None of this is to suggest you should forget about going to Africa and take your free time and discretionary income and go sip wine in Napa Valley. It is only to remind you that doing good work anywhere—especially in Africa—is rarely fun. It is messy, difficult, hard work that comes with a price.

You either hate Africa or fall in love with it. My first trip to Africa was in the late 80’s where I almost instantly developed a love-hate relationship with it. I love the people, love its exotic beauty, love the infinite possibilities for doing good. I hate the heat, hate the emotional toll that disease, poverty and war takes on me, and I hate what five-decades of the no-strings-attached charity from Donor Nations has done to the African. I also hate that I do not go there more often, and hate that I don’t even do more work there.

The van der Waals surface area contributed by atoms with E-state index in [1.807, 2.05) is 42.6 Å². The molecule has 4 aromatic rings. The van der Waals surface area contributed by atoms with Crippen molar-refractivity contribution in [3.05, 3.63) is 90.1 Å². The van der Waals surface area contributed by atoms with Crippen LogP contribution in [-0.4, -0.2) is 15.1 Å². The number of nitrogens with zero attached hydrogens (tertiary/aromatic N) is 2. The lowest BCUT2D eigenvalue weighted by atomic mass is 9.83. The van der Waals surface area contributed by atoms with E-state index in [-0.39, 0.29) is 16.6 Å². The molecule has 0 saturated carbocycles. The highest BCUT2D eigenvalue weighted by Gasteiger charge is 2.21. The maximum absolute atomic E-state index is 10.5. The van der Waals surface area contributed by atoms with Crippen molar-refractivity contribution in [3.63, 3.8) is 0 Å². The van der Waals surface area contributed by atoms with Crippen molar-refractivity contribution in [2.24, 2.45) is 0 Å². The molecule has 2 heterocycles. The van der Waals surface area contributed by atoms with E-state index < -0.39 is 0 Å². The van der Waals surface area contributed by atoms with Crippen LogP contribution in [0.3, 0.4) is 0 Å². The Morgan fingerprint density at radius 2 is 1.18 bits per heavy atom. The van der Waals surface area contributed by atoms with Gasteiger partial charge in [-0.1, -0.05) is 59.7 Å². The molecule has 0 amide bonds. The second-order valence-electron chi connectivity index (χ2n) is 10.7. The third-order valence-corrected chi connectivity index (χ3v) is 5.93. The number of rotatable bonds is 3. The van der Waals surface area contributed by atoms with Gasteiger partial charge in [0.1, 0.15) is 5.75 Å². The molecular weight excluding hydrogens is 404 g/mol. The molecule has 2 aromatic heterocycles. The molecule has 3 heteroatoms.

copyright Monte E Wilson, 2007

Friday, July 6, 2007

Saying No to the Needs of Others

Jesus walks into a room, heals one person among many who are seriously ill, and then walks out. What’s up with that? Didn’t he care for the needs of all?

Jesus chose 12 men to disciple, which means there were quite a few that were not chosen. Did this mean he didn’t love all those who were not chosen for this special relationship? And out of this 12 there was one whom he loved the most: wasn’t he worried about the feelings of the other 11?

Word gets around that Jesus is in town and is casting out demons, healing the sick and doing some pretty cool stuff for people. The crowds show up to his doorstep. Does he get about meeting all the needs of these people? Nope. He turns to his disciples and says, “Let’s skedaddle.” Why? “Because I only say what I hear my Father saying, only do what I see my Father doing.” In other words, obeying his Father wass what mattered most to Jesus, not the needs of others.

Recent Phone Conversation: